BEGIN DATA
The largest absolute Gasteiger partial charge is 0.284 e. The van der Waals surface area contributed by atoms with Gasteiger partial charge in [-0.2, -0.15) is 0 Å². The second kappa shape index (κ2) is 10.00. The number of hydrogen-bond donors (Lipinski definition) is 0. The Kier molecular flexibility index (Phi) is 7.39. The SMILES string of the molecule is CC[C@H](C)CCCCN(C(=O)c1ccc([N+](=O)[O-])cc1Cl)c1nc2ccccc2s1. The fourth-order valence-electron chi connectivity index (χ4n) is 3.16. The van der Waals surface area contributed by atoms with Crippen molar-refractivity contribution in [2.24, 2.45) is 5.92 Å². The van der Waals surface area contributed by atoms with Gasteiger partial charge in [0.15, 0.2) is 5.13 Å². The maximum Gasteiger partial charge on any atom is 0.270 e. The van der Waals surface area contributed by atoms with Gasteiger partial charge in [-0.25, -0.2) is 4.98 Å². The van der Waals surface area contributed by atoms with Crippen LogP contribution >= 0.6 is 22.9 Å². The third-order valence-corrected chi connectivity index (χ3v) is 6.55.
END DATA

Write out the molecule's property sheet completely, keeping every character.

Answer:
The largest absolute Gasteiger partial charge is 0.284 e. The van der Waals surface area contributed by atoms with Gasteiger partial charge in [-0.2, -0.15) is 0 Å². The second kappa shape index (κ2) is 10.00. The number of hydrogen-bond donors (Lipinski definition) is 0. The Kier molecular flexibility index (Phi) is 7.39. The SMILES string of the molecule is CC[C@H](C)CCCCN(C(=O)c1ccc([N+](=O)[O-])cc1Cl)c1nc2ccccc2s1. The fourth-order valence-electron chi connectivity index (χ4n) is 3.16. The van der Waals surface area contributed by atoms with Crippen molar-refractivity contribution in [2.24, 2.45) is 5.92 Å². The van der Waals surface area contributed by atoms with Gasteiger partial charge in [0.15, 0.2) is 5.13 Å². The maximum Gasteiger partial charge on any atom is 0.270 e. The van der Waals surface area contributed by atoms with Gasteiger partial charge in [-0.25, -0.2) is 4.98 Å². The van der Waals surface area contributed by atoms with Crippen LogP contribution >= 0.6 is 22.9 Å². The third-order valence-corrected chi connectivity index (χ3v) is 6.55.